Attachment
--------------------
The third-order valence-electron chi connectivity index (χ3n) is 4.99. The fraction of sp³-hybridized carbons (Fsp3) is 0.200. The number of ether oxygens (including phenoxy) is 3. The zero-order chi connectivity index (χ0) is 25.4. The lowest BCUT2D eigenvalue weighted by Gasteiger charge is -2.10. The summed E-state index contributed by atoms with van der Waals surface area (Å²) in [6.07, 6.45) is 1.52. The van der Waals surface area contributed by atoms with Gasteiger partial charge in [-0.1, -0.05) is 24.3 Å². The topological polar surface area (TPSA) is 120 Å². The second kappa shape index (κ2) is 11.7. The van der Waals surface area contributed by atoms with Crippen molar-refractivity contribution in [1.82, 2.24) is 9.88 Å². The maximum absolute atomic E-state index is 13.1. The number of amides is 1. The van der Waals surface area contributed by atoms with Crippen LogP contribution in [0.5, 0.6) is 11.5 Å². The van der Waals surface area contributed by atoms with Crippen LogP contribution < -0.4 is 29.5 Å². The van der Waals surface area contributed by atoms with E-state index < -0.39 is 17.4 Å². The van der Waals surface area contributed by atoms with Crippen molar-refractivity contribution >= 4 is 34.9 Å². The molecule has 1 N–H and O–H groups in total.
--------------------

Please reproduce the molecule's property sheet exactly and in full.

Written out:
The third-order valence-electron chi connectivity index (χ3n) is 4.99. The fraction of sp³-hybridized carbons (Fsp3) is 0.200. The number of ether oxygens (including phenoxy) is 3. The zero-order chi connectivity index (χ0) is 25.4. The lowest BCUT2D eigenvalue weighted by Gasteiger charge is -2.10. The summed E-state index contributed by atoms with van der Waals surface area (Å²) in [6.07, 6.45) is 1.52. The van der Waals surface area contributed by atoms with Gasteiger partial charge in [-0.1, -0.05) is 24.3 Å². The topological polar surface area (TPSA) is 120 Å². The second kappa shape index (κ2) is 11.7. The van der Waals surface area contributed by atoms with Crippen molar-refractivity contribution in [1.82, 2.24) is 9.88 Å². The maximum absolute atomic E-state index is 13.1. The number of amides is 1. The van der Waals surface area contributed by atoms with Crippen LogP contribution in [0.5, 0.6) is 11.5 Å². The van der Waals surface area contributed by atoms with Crippen LogP contribution < -0.4 is 29.5 Å². The van der Waals surface area contributed by atoms with E-state index < -0.39 is 17.4 Å². The van der Waals surface area contributed by atoms with Crippen molar-refractivity contribution >= 4 is 34.9 Å². The molecule has 1 N–H and O–H groups in total.